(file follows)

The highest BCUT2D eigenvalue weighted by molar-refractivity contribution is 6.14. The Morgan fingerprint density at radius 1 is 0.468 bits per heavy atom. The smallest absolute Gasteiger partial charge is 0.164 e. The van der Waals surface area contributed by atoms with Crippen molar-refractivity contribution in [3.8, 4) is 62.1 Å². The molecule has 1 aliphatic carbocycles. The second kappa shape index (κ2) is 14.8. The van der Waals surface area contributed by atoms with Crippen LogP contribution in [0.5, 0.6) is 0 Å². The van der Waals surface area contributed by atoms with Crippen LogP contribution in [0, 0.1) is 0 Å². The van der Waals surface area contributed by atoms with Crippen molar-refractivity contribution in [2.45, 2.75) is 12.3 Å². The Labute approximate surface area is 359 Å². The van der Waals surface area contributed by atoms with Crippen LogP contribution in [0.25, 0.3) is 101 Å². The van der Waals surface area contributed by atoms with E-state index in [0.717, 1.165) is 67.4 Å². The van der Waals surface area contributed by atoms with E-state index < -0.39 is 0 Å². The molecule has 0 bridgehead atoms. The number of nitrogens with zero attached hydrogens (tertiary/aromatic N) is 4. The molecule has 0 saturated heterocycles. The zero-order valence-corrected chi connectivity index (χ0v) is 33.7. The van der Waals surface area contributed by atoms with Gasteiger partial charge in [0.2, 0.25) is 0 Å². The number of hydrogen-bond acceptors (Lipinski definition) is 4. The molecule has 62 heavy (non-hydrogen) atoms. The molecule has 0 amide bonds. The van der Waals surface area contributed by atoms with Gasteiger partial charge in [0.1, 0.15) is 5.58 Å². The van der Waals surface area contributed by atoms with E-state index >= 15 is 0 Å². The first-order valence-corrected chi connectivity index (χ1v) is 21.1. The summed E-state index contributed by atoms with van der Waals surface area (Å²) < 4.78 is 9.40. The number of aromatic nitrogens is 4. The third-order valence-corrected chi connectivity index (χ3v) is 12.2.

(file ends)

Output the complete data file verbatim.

The highest BCUT2D eigenvalue weighted by molar-refractivity contribution is 6.14. The Morgan fingerprint density at radius 1 is 0.468 bits per heavy atom. The smallest absolute Gasteiger partial charge is 0.164 e. The van der Waals surface area contributed by atoms with Crippen molar-refractivity contribution in [3.8, 4) is 62.1 Å². The molecule has 1 aliphatic carbocycles. The second kappa shape index (κ2) is 14.8. The van der Waals surface area contributed by atoms with Crippen LogP contribution in [0.5, 0.6) is 0 Å². The van der Waals surface area contributed by atoms with Crippen LogP contribution in [0, 0.1) is 0 Å². The van der Waals surface area contributed by atoms with Crippen molar-refractivity contribution in [2.45, 2.75) is 12.3 Å². The Labute approximate surface area is 359 Å². The van der Waals surface area contributed by atoms with Crippen LogP contribution in [0.25, 0.3) is 101 Å². The van der Waals surface area contributed by atoms with E-state index in [0.717, 1.165) is 67.4 Å². The van der Waals surface area contributed by atoms with E-state index < -0.39 is 0 Å². The molecule has 0 bridgehead atoms. The number of nitrogens with zero attached hydrogens (tertiary/aromatic N) is 4. The molecule has 0 saturated heterocycles. The zero-order valence-corrected chi connectivity index (χ0v) is 33.7. The van der Waals surface area contributed by atoms with Gasteiger partial charge in [0.2, 0.25) is 0 Å². The number of hydrogen-bond acceptors (Lipinski definition) is 4. The molecule has 62 heavy (non-hydrogen) atoms. The molecule has 0 amide bonds. The van der Waals surface area contributed by atoms with Gasteiger partial charge in [0.1, 0.15) is 5.58 Å². The van der Waals surface area contributed by atoms with E-state index >= 15 is 0 Å². The first-order valence-corrected chi connectivity index (χ1v) is 21.1. The summed E-state index contributed by atoms with van der Waals surface area (Å²) < 4.78 is 9.40. The number of aromatic nitrogens is 4. The third-order valence-corrected chi connectivity index (χ3v) is 12.2.